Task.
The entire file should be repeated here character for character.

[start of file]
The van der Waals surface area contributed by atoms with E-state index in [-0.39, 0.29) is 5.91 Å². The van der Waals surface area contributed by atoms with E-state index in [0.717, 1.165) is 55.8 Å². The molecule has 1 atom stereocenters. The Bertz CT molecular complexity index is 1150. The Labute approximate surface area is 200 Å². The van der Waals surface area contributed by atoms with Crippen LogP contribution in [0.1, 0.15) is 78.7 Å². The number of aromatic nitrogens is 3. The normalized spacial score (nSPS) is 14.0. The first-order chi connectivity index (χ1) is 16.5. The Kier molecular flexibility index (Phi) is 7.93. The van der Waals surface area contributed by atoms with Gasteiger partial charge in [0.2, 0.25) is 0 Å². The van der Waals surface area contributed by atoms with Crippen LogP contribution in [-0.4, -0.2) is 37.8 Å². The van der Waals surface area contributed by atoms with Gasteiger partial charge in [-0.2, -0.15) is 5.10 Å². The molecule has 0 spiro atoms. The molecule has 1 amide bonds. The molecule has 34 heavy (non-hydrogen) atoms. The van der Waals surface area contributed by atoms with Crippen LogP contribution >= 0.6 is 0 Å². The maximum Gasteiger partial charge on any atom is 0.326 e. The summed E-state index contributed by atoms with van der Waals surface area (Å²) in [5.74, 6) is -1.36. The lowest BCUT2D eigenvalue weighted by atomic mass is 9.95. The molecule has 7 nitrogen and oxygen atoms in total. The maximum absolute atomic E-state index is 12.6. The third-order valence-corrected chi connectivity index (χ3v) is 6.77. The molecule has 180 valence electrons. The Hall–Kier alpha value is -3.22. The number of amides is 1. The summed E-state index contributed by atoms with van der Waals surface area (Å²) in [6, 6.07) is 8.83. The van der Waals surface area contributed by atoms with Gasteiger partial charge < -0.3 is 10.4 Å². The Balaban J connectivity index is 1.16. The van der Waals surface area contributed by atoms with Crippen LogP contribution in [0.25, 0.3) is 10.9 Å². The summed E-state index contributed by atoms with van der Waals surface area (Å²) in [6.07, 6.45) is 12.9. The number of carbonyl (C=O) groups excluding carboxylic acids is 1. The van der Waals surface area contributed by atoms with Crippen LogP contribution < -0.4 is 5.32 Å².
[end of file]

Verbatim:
The van der Waals surface area contributed by atoms with E-state index in [-0.39, 0.29) is 5.91 Å². The van der Waals surface area contributed by atoms with E-state index in [0.717, 1.165) is 55.8 Å². The molecule has 1 atom stereocenters. The Bertz CT molecular complexity index is 1150. The Labute approximate surface area is 200 Å². The van der Waals surface area contributed by atoms with Crippen LogP contribution in [0.1, 0.15) is 78.7 Å². The number of aromatic nitrogens is 3. The normalized spacial score (nSPS) is 14.0. The first-order chi connectivity index (χ1) is 16.5. The Kier molecular flexibility index (Phi) is 7.93. The van der Waals surface area contributed by atoms with Gasteiger partial charge in [0.2, 0.25) is 0 Å². The van der Waals surface area contributed by atoms with Crippen LogP contribution in [-0.4, -0.2) is 37.8 Å². The van der Waals surface area contributed by atoms with Gasteiger partial charge in [-0.2, -0.15) is 5.10 Å². The molecule has 0 spiro atoms. The molecule has 1 amide bonds. The molecule has 34 heavy (non-hydrogen) atoms. The van der Waals surface area contributed by atoms with Crippen LogP contribution >= 0.6 is 0 Å². The maximum Gasteiger partial charge on any atom is 0.326 e. The summed E-state index contributed by atoms with van der Waals surface area (Å²) in [5.74, 6) is -1.36. The lowest BCUT2D eigenvalue weighted by atomic mass is 9.95. The molecule has 7 nitrogen and oxygen atoms in total. The maximum absolute atomic E-state index is 12.6. The third-order valence-corrected chi connectivity index (χ3v) is 6.77. The molecule has 180 valence electrons. The Hall–Kier alpha value is -3.22. The number of amides is 1. The summed E-state index contributed by atoms with van der Waals surface area (Å²) in [6, 6.07) is 8.83. The van der Waals surface area contributed by atoms with Gasteiger partial charge < -0.3 is 10.4 Å². The Balaban J connectivity index is 1.16. The van der Waals surface area contributed by atoms with Crippen LogP contribution in [0.25, 0.3) is 10.9 Å². The summed E-state index contributed by atoms with van der Waals surface area (Å²) in [6.07, 6.45) is 12.9. The number of carbonyl (C=O) groups excluding carboxylic acids is 1. The van der Waals surface area contributed by atoms with Crippen LogP contribution < -0.4 is 5.32 Å².